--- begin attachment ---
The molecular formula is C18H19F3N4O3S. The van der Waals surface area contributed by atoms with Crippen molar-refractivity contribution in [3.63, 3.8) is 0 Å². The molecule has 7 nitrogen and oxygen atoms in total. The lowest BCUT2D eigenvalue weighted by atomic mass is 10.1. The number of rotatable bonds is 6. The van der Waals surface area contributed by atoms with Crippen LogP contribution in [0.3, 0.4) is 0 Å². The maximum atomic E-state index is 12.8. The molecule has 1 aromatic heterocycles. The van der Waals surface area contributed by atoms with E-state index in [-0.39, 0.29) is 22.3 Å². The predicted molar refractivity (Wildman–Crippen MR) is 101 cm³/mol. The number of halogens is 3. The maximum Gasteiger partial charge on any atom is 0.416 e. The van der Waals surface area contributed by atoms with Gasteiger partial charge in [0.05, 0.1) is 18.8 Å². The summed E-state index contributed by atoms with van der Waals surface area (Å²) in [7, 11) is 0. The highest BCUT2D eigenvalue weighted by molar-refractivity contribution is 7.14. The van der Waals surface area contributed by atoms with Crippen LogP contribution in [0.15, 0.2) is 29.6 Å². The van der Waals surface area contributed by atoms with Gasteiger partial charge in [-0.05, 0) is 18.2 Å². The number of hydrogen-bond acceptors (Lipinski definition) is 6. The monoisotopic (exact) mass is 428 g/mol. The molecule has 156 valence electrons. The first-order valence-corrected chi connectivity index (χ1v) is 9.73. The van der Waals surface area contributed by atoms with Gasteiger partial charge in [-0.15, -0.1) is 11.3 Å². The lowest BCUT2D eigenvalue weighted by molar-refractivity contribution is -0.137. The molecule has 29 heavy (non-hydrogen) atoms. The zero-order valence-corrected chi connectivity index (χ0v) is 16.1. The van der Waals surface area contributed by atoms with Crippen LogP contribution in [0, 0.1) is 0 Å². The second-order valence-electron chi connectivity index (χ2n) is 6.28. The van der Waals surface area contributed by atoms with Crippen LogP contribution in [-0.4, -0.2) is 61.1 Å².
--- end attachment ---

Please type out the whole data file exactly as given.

The molecular formula is C18H19F3N4O3S. The van der Waals surface area contributed by atoms with Crippen molar-refractivity contribution in [3.63, 3.8) is 0 Å². The molecule has 7 nitrogen and oxygen atoms in total. The lowest BCUT2D eigenvalue weighted by atomic mass is 10.1. The number of rotatable bonds is 6. The van der Waals surface area contributed by atoms with Crippen LogP contribution in [0.3, 0.4) is 0 Å². The maximum atomic E-state index is 12.8. The molecule has 1 aromatic heterocycles. The van der Waals surface area contributed by atoms with E-state index in [-0.39, 0.29) is 22.3 Å². The predicted molar refractivity (Wildman–Crippen MR) is 101 cm³/mol. The number of halogens is 3. The maximum Gasteiger partial charge on any atom is 0.416 e. The van der Waals surface area contributed by atoms with Gasteiger partial charge in [0.05, 0.1) is 18.8 Å². The summed E-state index contributed by atoms with van der Waals surface area (Å²) in [7, 11) is 0. The highest BCUT2D eigenvalue weighted by molar-refractivity contribution is 7.14. The van der Waals surface area contributed by atoms with Crippen LogP contribution in [0.15, 0.2) is 29.6 Å². The van der Waals surface area contributed by atoms with Gasteiger partial charge in [-0.05, 0) is 18.2 Å². The number of hydrogen-bond acceptors (Lipinski definition) is 6. The monoisotopic (exact) mass is 428 g/mol. The molecule has 156 valence electrons. The first-order valence-corrected chi connectivity index (χ1v) is 9.73. The van der Waals surface area contributed by atoms with Gasteiger partial charge in [-0.15, -0.1) is 11.3 Å². The lowest BCUT2D eigenvalue weighted by molar-refractivity contribution is -0.137. The molecule has 29 heavy (non-hydrogen) atoms. The zero-order valence-corrected chi connectivity index (χ0v) is 16.1. The van der Waals surface area contributed by atoms with Crippen LogP contribution in [0, 0.1) is 0 Å². The second-order valence-electron chi connectivity index (χ2n) is 6.28. The van der Waals surface area contributed by atoms with Crippen LogP contribution in [-0.4, -0.2) is 61.1 Å².